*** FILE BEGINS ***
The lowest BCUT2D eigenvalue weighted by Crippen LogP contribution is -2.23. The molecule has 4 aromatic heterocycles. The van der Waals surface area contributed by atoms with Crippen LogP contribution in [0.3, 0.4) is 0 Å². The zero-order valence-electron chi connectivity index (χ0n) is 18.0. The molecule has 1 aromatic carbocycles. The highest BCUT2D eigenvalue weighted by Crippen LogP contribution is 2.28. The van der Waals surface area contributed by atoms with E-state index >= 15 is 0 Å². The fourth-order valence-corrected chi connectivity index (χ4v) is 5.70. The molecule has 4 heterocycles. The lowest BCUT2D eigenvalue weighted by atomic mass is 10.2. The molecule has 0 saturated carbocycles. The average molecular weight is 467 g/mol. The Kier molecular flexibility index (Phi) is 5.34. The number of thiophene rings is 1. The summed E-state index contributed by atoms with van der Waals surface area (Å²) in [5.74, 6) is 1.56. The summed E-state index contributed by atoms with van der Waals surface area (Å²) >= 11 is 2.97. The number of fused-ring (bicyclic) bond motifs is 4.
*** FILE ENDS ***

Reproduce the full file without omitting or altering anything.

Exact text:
The lowest BCUT2D eigenvalue weighted by Crippen LogP contribution is -2.23. The molecule has 4 aromatic heterocycles. The van der Waals surface area contributed by atoms with Crippen LogP contribution in [0.3, 0.4) is 0 Å². The zero-order valence-electron chi connectivity index (χ0n) is 18.0. The molecule has 1 aromatic carbocycles. The highest BCUT2D eigenvalue weighted by Crippen LogP contribution is 2.28. The van der Waals surface area contributed by atoms with E-state index >= 15 is 0 Å². The fourth-order valence-corrected chi connectivity index (χ4v) is 5.70. The molecule has 4 heterocycles. The lowest BCUT2D eigenvalue weighted by atomic mass is 10.2. The molecule has 0 saturated carbocycles. The average molecular weight is 467 g/mol. The Kier molecular flexibility index (Phi) is 5.34. The number of thiophene rings is 1. The summed E-state index contributed by atoms with van der Waals surface area (Å²) in [5.74, 6) is 1.56. The summed E-state index contributed by atoms with van der Waals surface area (Å²) >= 11 is 2.97. The number of fused-ring (bicyclic) bond motifs is 4.